Crying is one of the most powerful forms of human expression, allowing us to demonstrate our sadness or happiness to other human beings. Although we have all experienced tears running down our faces, have you ever thought about how and why it happens?
Sit back, grab a tissue, and find out all you need to know about the science of weeping tears.
How Do We Cry?
The crying process originates in the emotional part of the brain known as the Limbic system. Having evolved over millions of years (it’s the oldest part of the brain), it deals with fear, love, sadness and happiness.
Messages are sent via neurotransmitters to our Lacrimal system, which is situated next to the eyeballs. In response to an emotional state, the Lacrimal system produces tears and helps to drain them away. This is achieved by internal drainage through the nose, and external drainage down our faces when the internal system becomes overwhelmed.
The more emotional we become, the more visible our tears will be to other people. Aside from our amazing visual capabilities, our eyes also act as a significant communication signal with other humans.
Crying Or Sobbing?
Crying stimulated by our emotions is exclusive to humans – no other species possesses this ability. These tears are known as psychic tears in order to differentiate them from tears produced by other causes (such as those that remove debris, and keep the eye clean).
Surprisingly, although many people would class crying and sobbing as the same thing, science has a different definition. While both have side effects such as an unsteady voice, runny nose, and quivering lips, sobbing has some additional features that make it a more extreme version of crying:
- shortness of breath
- erratic breathing
- muscle tremors
Psychic tears also contain a natural painkiller called leucine enkephalin, helping us feel relieved and comfortable after a crying session.
The Purpose Of Crying
Primarily a form of communication with other humans, crying visibly expresses our deep feelings about a subject, and is surprisingly common. According to the German Society of Ophthalmology, the average woman cries between 30 and 64 times per year, and the average man an average of 6 and 17 times a year.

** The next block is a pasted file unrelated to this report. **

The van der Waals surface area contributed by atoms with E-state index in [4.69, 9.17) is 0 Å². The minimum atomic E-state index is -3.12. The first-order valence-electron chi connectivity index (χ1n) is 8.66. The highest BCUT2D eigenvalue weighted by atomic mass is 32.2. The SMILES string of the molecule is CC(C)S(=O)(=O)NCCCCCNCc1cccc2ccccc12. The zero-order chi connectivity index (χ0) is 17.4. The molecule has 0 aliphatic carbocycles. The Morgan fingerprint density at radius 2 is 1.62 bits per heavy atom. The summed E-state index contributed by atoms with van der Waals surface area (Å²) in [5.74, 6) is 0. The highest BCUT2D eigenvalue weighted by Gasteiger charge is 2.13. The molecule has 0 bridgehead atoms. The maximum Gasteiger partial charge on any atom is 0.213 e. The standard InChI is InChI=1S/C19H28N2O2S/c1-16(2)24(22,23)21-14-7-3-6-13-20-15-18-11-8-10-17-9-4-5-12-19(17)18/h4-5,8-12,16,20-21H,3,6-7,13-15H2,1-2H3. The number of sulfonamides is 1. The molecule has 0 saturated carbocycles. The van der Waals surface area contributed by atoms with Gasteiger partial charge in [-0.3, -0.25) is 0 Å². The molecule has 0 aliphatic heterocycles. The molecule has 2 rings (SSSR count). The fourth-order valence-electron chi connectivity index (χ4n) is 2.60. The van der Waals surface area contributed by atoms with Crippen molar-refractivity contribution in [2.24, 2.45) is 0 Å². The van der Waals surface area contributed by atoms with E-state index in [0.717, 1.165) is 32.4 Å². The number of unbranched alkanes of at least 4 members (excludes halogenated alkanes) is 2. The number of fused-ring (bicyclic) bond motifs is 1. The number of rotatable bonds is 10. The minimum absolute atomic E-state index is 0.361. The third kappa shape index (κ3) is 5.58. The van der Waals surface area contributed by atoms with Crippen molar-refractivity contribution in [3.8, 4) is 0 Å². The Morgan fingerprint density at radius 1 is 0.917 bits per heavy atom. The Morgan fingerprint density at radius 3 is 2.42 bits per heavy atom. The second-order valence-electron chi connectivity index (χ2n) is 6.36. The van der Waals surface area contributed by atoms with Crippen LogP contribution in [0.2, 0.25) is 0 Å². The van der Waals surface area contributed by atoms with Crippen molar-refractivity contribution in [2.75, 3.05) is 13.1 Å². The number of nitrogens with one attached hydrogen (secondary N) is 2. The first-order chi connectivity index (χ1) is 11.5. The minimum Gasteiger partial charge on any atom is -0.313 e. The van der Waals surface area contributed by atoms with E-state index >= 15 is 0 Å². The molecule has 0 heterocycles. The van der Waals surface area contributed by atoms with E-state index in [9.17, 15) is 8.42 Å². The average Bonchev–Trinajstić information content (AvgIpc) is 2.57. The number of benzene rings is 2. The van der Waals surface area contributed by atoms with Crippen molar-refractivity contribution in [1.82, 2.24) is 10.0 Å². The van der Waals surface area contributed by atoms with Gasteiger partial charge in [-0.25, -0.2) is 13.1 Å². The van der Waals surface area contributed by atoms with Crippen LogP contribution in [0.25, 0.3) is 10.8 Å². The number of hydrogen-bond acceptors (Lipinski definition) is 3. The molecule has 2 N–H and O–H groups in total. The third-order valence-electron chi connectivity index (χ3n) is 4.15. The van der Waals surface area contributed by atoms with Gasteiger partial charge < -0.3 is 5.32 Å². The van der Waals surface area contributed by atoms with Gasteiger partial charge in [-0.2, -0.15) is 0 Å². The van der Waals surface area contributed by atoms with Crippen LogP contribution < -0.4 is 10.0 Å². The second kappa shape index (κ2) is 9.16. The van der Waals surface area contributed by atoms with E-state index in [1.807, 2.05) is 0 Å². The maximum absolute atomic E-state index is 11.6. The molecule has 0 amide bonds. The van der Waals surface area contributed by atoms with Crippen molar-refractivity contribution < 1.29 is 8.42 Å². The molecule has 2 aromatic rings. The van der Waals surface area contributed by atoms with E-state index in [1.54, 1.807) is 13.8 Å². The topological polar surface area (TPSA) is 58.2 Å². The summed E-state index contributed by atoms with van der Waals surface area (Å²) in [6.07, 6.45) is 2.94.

Research shows that seeing a person crying and visibly upset elicits help from other people and induces empathy. In addition, it has been demonstrated that tears have a self-soothing effect, helping to regulate our mood and refocus the mind.
Learnt in childhood, crying continues throughout our adult life and is largely used in situations where there is a need to display despair or protest. In short, it is an appeal to another person for them to show care-giving behaviour.
Benefits Of Crying
Some scientists believe that crying is a much-needed physical detoxification process that controls stress levels and maintains a good standard of health. Indeed, emotional tears contain stress hormones that get excreted as they drain away.
The act of crying also often results in an increased level of social bonding, creating a support system that is beneficial to our general well-being and mental health – once the emotional state has passed, our heart rate is reduced and breathing normalises, allowing us to focus more clearly on the issues we face.
Think of tears as the safety valve our bodies need. Without it, chronic levels of stress could build up, causing both physiological and psychological harm.